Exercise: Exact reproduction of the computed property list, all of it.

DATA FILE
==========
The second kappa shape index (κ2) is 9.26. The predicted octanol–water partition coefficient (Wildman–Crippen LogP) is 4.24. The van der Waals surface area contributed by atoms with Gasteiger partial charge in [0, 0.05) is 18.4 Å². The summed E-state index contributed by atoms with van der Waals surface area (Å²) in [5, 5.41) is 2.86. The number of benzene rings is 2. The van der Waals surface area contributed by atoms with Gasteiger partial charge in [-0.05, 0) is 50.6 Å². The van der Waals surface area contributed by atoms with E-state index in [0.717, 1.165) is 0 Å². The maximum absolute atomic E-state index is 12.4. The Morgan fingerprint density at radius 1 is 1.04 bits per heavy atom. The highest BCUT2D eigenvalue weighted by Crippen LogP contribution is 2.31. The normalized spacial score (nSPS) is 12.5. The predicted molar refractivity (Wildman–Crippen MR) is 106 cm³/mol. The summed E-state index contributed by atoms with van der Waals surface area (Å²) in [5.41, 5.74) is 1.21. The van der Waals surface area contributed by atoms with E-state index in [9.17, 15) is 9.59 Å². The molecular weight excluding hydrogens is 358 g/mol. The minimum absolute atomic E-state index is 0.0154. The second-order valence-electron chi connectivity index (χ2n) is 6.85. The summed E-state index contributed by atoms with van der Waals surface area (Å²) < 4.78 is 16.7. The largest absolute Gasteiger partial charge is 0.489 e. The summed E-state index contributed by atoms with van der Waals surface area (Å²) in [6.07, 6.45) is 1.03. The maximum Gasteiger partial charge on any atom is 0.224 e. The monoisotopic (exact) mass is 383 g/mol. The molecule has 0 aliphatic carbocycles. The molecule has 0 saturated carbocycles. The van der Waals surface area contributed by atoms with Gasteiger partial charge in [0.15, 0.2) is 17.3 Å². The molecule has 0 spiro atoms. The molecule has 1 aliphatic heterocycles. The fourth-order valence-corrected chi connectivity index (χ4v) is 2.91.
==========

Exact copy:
The second kappa shape index (κ2) is 9.26. The predicted octanol–water partition coefficient (Wildman–Crippen LogP) is 4.24. The van der Waals surface area contributed by atoms with Gasteiger partial charge in [0, 0.05) is 18.4 Å². The summed E-state index contributed by atoms with van der Waals surface area (Å²) in [5, 5.41) is 2.86. The number of benzene rings is 2. The van der Waals surface area contributed by atoms with Gasteiger partial charge in [-0.05, 0) is 50.6 Å². The van der Waals surface area contributed by atoms with E-state index in [0.717, 1.165) is 0 Å². The maximum absolute atomic E-state index is 12.4. The Morgan fingerprint density at radius 1 is 1.04 bits per heavy atom. The highest BCUT2D eigenvalue weighted by Crippen LogP contribution is 2.31. The normalized spacial score (nSPS) is 12.5. The predicted molar refractivity (Wildman–Crippen MR) is 106 cm³/mol. The summed E-state index contributed by atoms with van der Waals surface area (Å²) in [5.41, 5.74) is 1.21. The van der Waals surface area contributed by atoms with E-state index in [9.17, 15) is 9.59 Å². The molecular weight excluding hydrogens is 358 g/mol. The minimum absolute atomic E-state index is 0.0154. The second-order valence-electron chi connectivity index (χ2n) is 6.85. The summed E-state index contributed by atoms with van der Waals surface area (Å²) < 4.78 is 16.7. The largest absolute Gasteiger partial charge is 0.489 e. The summed E-state index contributed by atoms with van der Waals surface area (Å²) in [6.07, 6.45) is 1.03. The maximum Gasteiger partial charge on any atom is 0.224 e. The monoisotopic (exact) mass is 383 g/mol. The molecule has 0 aliphatic carbocycles. The molecule has 0 saturated carbocycles. The van der Waals surface area contributed by atoms with Gasteiger partial charge in [0.15, 0.2) is 17.3 Å². The molecule has 0 spiro atoms. The molecule has 1 aliphatic heterocycles. The fourth-order valence-corrected chi connectivity index (χ4v) is 2.91.